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I'm having a few months of free time, and I decided to do a self-study on functional analysis (in-depth) in the meantime.

I'm aware that functional analysis requires a good deal of foundation from real analysis and linear algebra. How much of them is exactly needed? I've taken courses on analysis and linear algebra which cover Axler's Linear Algebra Done Right and the first 7 chapters of Rudin. Would that be enough?

Also, can you recommend me some books to study functional analysis thoroughly?

Thanks in advance.

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1  
    
I read that thread already, but apparently the asker was looking for introductory books, whereas I'm looking for more in-depth books. – breikj Apr 8 '12 at 11:35
    
The books recommended there are amply enough to fill four months full time :) – t.b. Apr 8 '12 at 11:45
    
Seriously: those books are at the level you say you have. Whether you choose Brézis or Conway, Pedersen or Reed and Simon, all of them will provide much more than what even a very talented student can work through in a few months. Depth is in each of them. Of course: you should do the exercises, too. – t.b. Apr 8 '12 at 11:56
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I'm really not sure. What are you interested in? If it are partial differential equations and harmonic analysis I'd say you could take a look at the Banach and Hilbert space stuff in e.g. Conway and then look at semigroups (Engel and Nagel for example, or Pazy, but the first is better for these types of applications I think). If you want to study functional analysis in its own right, then well then you could try some operator theory. For example "Banach algebra techniques in operator theory" by Douglas. – Jonas Teuwen Apr 8 '12 at 12:28

This question is very old, but I'll write an answer anyway for reference for future readers.

Functional analysis is in some sense the "good" infinite-dimensional analogue of linear algebra that you need to do analysis. Namely, if you study functional analysis you will mainly be confronted with various spaces of functions on some topological spaces (classically, open subsets of $\mathbb{R}^n$).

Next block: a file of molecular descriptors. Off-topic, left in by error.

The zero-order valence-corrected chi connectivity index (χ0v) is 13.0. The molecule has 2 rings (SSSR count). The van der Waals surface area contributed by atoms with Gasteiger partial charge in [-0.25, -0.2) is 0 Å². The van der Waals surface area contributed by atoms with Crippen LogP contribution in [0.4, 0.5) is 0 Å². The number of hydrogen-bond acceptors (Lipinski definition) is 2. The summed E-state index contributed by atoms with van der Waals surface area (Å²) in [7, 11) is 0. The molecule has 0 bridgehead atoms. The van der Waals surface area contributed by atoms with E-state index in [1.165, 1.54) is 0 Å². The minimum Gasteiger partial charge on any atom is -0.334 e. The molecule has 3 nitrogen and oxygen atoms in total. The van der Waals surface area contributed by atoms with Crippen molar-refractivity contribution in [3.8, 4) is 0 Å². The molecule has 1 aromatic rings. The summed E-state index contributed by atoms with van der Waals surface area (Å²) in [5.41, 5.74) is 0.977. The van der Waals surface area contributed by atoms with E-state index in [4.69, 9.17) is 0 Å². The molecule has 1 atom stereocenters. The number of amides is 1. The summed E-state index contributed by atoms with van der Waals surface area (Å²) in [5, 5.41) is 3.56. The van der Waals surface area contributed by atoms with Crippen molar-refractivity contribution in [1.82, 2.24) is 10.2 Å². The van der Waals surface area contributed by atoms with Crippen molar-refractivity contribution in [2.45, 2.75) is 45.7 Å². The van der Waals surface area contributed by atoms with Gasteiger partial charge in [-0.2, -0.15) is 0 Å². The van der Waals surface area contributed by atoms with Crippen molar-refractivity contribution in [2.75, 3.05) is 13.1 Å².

In order to be able to study functional analysis, you will need knowledge of

  1. Linear algebra: while this is maybe not so fundamental for the subject, it is very important to have strong bases of linear algebra in order to understand the intuition behind many objects and proofs.
  2. (Real) analysis: you will be studying spaces of functions with various properties. In particular, you will need to be familiar with the concepts of continuity, differentiability, smoothness, integration and maybe most importantly Cauchy sequences and convergence of sequences and series.
  3. Basic topology: you will be working on metric spaces, so some basic notions of topology are advised.

Moreover, if you want to go deeper into the study of the subject, you will need many more knowledge of other subjects, such as differential geometry (if you want to do PDEs on manifolds) and others.

As for the references:

  • Personally, I learned functional analysis on these lecture notes by M. Struwe (they are in German, though).
  • Another interesting reference is these notes by Einsiedler and Ward (I haven't read them, but I have been told they are very good; however, I've also heard that they go in some "non-standard" directions and applications).
  • Finally, if you are more of a PDEs person, Evans' book is a classic you must read.
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protected by Zev Chonoles Dec 28 '15 at 8:30

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